My guesstimates....

Based on all this I'm figuring that we use approx 45 amps average or 1080 amp hours a day of energy thereabouts.

Our minimum recharge based on our style is

3 hours of generator time or 300 amp hours
3 hours of cruising time or 300 amp hours.

This leaves us with approx 7 hours (calculated) of additional generator run time that we will need on average to replenish what we use for a total of 10 hours a day.

My real-world generator run time has been only slightly less at around 8 hours a day total, so we're in the ballpark.

Now to the goals of the battery system...
  • A minimum of 10 hours at our low usage time of approx 35 amps, or 350 amp hours is our overnight goal.
  • I want to keep approx the same weight at 480 lbs. I could go a couple hundred pounds higher but don't really want to.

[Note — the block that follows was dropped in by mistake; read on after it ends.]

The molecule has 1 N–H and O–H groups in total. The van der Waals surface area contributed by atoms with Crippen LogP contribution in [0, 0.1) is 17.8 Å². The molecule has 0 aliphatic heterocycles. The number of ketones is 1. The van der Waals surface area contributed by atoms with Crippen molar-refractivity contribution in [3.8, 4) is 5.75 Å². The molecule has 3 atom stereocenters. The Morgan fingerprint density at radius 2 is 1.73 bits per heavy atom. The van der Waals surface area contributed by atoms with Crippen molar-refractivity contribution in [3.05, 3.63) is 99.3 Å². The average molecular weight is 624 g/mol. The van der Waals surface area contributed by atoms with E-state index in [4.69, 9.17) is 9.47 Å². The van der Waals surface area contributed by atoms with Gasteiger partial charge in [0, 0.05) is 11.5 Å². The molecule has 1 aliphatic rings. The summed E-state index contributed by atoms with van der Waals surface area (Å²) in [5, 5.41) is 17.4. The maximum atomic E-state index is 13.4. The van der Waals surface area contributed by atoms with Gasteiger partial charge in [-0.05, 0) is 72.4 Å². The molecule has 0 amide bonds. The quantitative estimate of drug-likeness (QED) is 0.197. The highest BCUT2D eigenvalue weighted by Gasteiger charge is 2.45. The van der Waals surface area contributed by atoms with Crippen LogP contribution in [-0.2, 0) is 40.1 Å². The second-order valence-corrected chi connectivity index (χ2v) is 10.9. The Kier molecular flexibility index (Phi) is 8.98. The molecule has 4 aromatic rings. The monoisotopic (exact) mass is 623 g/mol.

• We need to keep the same approx footprint. We currently have two boxes side by side of 12X14X 18". We could go a few inches higher
  • The cells need to be individually movable at no more weight than our current 120 lb unit weight.
  • The goal is to match or do better than the current 1475 rated discharges of our L16HC cells. (this number comes from US batteries data sheet at 40% discharge on a L16HC battery.

Other factors...

I prefer to not parallel cells if possible.

I am not making price a factor in this equation at this time.

So... What would you do???

I'm thinking about the Rolls 4CS17P, or the 21P or the 25P as my first choice options.
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Old 05-20-2016, 01:15 PM   #2
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Well Kevin